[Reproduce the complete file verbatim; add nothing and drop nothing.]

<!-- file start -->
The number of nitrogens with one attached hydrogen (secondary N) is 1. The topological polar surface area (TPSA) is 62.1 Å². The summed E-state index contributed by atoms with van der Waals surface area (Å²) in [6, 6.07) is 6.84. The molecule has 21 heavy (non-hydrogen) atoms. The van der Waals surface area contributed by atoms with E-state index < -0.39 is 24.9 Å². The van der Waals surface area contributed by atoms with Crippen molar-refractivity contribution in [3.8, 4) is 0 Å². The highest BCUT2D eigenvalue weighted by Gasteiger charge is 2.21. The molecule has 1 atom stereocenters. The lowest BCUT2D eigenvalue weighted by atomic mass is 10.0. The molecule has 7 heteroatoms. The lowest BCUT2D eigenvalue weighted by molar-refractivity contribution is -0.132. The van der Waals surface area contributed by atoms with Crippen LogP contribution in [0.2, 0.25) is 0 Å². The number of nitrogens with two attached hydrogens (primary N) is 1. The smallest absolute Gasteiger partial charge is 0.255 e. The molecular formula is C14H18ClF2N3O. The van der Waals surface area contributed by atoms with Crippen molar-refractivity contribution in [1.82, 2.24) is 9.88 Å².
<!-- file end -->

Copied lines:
The number of nitrogens with one attached hydrogen (secondary N) is 1. The topological polar surface area (TPSA) is 62.1 Å². The summed E-state index contributed by atoms with van der Waals surface area (Å²) in [6, 6.07) is 6.84. The molecule has 21 heavy (non-hydrogen) atoms. The van der Waals surface area contributed by atoms with E-state index < -0.39 is 24.9 Å². The van der Waals surface area contributed by atoms with Crippen molar-refractivity contribution in [3.8, 4) is 0 Å². The highest BCUT2D eigenvalue weighted by Gasteiger charge is 2.21. The molecule has 1 atom stereocenters. The lowest BCUT2D eigenvalue weighted by atomic mass is 10.0. The molecule has 7 heteroatoms. The lowest BCUT2D eigenvalue weighted by molar-refractivity contribution is -0.132. The van der Waals surface area contributed by atoms with Crippen LogP contribution in [0.2, 0.25) is 0 Å². The number of nitrogens with two attached hydrogens (primary N) is 1. The smallest absolute Gasteiger partial charge is 0.255 e. The molecular formula is C14H18ClF2N3O. The van der Waals surface area contributed by atoms with Crippen molar-refractivity contribution in [1.82, 2.24) is 9.88 Å².